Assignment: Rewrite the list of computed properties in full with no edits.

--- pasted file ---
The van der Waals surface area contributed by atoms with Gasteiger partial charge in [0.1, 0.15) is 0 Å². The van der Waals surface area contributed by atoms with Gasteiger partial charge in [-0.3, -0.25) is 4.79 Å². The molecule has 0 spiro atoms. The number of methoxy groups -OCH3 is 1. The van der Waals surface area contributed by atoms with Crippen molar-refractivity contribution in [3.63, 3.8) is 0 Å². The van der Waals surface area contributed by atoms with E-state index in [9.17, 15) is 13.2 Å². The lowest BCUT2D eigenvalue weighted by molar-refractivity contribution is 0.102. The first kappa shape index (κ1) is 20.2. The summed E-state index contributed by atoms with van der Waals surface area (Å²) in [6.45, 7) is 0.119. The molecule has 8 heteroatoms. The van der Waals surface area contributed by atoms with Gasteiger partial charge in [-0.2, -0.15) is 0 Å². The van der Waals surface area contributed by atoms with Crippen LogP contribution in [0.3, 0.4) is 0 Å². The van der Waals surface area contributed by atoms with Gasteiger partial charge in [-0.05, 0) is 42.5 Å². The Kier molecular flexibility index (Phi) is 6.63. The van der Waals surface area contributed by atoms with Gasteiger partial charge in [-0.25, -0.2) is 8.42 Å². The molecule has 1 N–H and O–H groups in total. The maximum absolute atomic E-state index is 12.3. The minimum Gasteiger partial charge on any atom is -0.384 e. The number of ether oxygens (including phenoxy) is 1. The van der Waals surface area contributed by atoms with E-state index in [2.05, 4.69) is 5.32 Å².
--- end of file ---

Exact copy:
The van der Waals surface area contributed by atoms with Gasteiger partial charge in [0.1, 0.15) is 0 Å². The van der Waals surface area contributed by atoms with Gasteiger partial charge in [-0.3, -0.25) is 4.79 Å². The molecule has 0 spiro atoms. The number of methoxy groups -OCH3 is 1. The van der Waals surface area contributed by atoms with Crippen molar-refractivity contribution in [3.63, 3.8) is 0 Å². The van der Waals surface area contributed by atoms with E-state index in [9.17, 15) is 13.2 Å². The lowest BCUT2D eigenvalue weighted by molar-refractivity contribution is 0.102. The first kappa shape index (κ1) is 20.2. The summed E-state index contributed by atoms with van der Waals surface area (Å²) in [6.45, 7) is 0.119. The molecule has 8 heteroatoms. The van der Waals surface area contributed by atoms with Gasteiger partial charge in [-0.2, -0.15) is 0 Å². The van der Waals surface area contributed by atoms with Crippen LogP contribution in [0.3, 0.4) is 0 Å². The van der Waals surface area contributed by atoms with Gasteiger partial charge in [-0.05, 0) is 42.5 Å². The Kier molecular flexibility index (Phi) is 6.63. The van der Waals surface area contributed by atoms with Gasteiger partial charge in [-0.25, -0.2) is 8.42 Å². The molecule has 1 N–H and O–H groups in total. The maximum absolute atomic E-state index is 12.3. The minimum Gasteiger partial charge on any atom is -0.384 e. The number of ether oxygens (including phenoxy) is 1. The van der Waals surface area contributed by atoms with E-state index in [2.05, 4.69) is 5.32 Å².